"That's okay," they said, still eyeing me.
"Good night!" I said with a cheerful smile, as I squeezed the door handle and made a quick exit before they could get a long enough look at me to recognize me later.
As I headed out into the damp-night-from-a-mild-day-in-February, I chuckled to myself. Before long, the correct house number was just a block away, and I could already hear the party revelers outside. And I was relieved! Liberal Hill staffers and animated politicos buzzed like gadflies and yelled comments toward the television. A senator was even present at the fete! Even more impressive was the selection of exquisite hand-made truffles, the flavors themed. Each chocolate truffle variety was named for one of the candidates! One had a fuschia outer shell with a strong chocolate center: The Clinton. Another was dark on the outside, with a white filling (certainly, The Obama). Still another was smooth milk chocolate on the outside, with a nutty inside: The Romney. Get it? Pure, chocolate brilliance. Only in DC, folks.
The experience earlier in the evening reminded me of a powerful life lesson: the seriousness of the gaffe is less important than the skill of making a graceful recovery and quick exit.
Saturday, February 2, 2008
I am one frugal sistah.
Here's a typical example of a cheap night out for me. Instead of pay $7.50 for a cab to HR-57, and buy drinks there, like most normal DC residents, here are my choices:
I decide to wait on the good old 96 bus. The 96 runs from Capitol Hill, two blocks from my house, all the way to U Street. I had decided to then walk the 5 blocks from the bus drop-off to the jazz club.
Cheap Challenge #1: the bus came too early. The next bus is in 30 minutes. So now I must choose to wait half an hour, then walk the 5 blocks to the club. From now on, I'm hatin on the 96. It's over, 96.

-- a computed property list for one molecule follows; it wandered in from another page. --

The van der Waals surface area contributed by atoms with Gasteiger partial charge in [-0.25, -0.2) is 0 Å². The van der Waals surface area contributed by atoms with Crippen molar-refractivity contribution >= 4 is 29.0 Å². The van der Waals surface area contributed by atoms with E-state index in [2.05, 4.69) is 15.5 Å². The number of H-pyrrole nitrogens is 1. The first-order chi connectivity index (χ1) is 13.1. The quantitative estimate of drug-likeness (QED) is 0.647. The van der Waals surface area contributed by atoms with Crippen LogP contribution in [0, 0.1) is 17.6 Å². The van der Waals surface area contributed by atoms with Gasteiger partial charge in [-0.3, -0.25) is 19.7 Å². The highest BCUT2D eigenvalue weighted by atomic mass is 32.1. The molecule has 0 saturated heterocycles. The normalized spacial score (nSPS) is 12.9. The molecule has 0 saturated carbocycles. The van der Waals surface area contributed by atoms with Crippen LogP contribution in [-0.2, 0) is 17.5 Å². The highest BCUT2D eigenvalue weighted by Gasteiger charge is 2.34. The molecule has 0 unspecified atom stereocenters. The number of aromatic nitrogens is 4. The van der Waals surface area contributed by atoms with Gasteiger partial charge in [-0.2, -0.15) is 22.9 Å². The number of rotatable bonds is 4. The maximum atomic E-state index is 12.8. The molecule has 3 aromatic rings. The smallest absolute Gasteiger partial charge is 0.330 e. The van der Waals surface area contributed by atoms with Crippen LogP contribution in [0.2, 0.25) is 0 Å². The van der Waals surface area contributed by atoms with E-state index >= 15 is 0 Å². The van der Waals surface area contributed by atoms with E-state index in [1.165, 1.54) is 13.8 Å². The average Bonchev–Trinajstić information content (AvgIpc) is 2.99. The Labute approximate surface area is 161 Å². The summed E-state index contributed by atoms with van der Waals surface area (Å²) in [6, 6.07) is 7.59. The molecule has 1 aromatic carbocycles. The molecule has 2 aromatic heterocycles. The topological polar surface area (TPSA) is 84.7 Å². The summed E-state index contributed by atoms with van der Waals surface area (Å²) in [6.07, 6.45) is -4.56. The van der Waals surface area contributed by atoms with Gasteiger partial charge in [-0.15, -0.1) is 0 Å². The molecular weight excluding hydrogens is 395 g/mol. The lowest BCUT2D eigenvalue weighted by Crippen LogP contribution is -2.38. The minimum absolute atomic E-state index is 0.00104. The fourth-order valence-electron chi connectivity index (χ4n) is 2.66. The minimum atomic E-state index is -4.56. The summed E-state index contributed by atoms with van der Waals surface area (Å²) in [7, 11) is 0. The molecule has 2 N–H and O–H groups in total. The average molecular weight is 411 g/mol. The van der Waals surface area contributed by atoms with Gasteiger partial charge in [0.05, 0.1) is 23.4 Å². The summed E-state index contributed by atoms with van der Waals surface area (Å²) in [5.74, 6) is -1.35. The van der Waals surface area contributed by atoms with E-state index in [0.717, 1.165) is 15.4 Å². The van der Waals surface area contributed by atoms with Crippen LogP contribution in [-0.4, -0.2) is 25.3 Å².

I decide, instead, on Plan B, and begin to schlep toward Union Station. I walk the mile to Union Station; it's probably a good thing, considering the half chocolate bar I ate this afternoon. From there, I'll Metro to Dupont and walk 8 blocks to the club.
Cheap Challenge #2: there is a 13 minute wait for the next train. Hm. So here I am, blogging away the wait. Patience is a virtue.
Cheap Challenge #3: drink prices in the city. My resolution? Take full advantage of HR-57's "byob" policy. So I will bring my own bottle of wine.
Cheap Challenge #4: But wine's expensive. My solution? A gleaming, shiny new bottle of Charles Shaw cabernet! That's right, folks, Two Buck Chuck. A critic-beloved steal at only $2.99 a bottle!
Many challenges tonight- all met with a smile, an inaudible curse or two, and money left in my pocket. The trade-offs were time, and mileage on my sneakers. Fine by me.
Who's on? A young 20-something married couple, a pack of young Spanish kids, a mid-30s black guy with dreds, and me.
The fluorescent lights glare as the announcer's surreal-friendly voice announces, "Next station is SMITHSONIAN!" As if hordes of teeming masses will jump off for the museums, or even for a stroll on the February tundra that is the National Mall.
I'm full of lamb chops and good company. And happy.
Sometimes, and to some people, "happy" is as fleeting as this Metro ride. I count myself as one of the lucky ones who gets to take the train 16 stops.
Good night, Washington.